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Sitting on a bike for over an hour definitely isn't the most efficient way to lose weight, but as an entry point while you get your bearings in the gym it's just fine. (To someone who's not, the differences are minimal, by the way).
People have probably asked you for advice, and they'll continue to.
When they're leaving, find something about their workout to compliment, if it makes sense, and say you're looking forward to seeing them again.
In the coming days and weeks, stay friendly and maybe introduce them to others in your gym.
If you really want to motivate others in an altruistic sense, pass around success stories about all types of people from many backgrounds.
I'm not talking about sensationalistic stories about bogus, unsustainable weight loss; I'm talking about real people, real struggles, and real successes. While you're thinking about what makes an inspiring social media post, consider leaving the ones about the "best" and "worst" types of training on the site where you found them.
But long story short, whether you like it or not, that motivational quote you're sharing isn't altruistic.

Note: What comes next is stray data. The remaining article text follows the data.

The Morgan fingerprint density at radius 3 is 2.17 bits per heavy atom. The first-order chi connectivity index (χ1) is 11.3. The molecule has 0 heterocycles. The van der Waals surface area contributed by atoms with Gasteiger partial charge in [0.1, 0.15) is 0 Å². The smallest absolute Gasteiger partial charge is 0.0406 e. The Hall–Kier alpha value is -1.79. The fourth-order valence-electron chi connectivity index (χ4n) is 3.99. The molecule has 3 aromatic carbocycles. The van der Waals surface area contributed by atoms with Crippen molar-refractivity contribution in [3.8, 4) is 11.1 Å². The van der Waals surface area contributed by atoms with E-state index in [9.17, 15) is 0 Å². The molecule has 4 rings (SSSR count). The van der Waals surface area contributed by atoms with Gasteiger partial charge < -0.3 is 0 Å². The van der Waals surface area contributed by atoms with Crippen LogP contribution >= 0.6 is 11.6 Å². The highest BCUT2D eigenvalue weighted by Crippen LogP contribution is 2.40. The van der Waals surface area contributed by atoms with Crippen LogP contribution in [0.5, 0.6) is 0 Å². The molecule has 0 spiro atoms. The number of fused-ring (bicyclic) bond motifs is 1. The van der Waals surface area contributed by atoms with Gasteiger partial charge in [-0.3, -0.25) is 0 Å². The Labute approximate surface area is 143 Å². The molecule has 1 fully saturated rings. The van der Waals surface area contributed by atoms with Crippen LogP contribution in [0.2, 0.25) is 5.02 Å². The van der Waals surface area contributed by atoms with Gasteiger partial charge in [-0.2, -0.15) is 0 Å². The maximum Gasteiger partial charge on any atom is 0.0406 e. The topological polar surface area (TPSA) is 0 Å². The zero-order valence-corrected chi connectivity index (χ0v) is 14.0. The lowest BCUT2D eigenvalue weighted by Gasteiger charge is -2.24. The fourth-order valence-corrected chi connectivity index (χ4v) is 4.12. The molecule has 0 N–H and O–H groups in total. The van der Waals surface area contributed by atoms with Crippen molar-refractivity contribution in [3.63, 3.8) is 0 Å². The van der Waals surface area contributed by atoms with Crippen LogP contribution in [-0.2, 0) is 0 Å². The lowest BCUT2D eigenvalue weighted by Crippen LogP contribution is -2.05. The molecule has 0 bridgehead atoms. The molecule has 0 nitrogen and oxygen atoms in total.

You're doing it for you, most likely to appear a certain way to people you want to impress. They know they should be in the gym and already feel bad about not doing it.
It's not as evil as it's recently been cracked up to be—nor, for that matter, is bodybuilding-style training, Cross Fit, yoga, using "pink dumbbells," or pretty much anything else you'll hear getting bad-mouthed.
They're all better than sitting on the couch eating Doritos. You're strong, fit, ripped, athletic—whatever you choose to call it.
If they become a member of the community, odds are better that they won't fall off the workout wagon again.
Motivational posts, as I discussed earlier, don't motivate people unless those people are already exercising.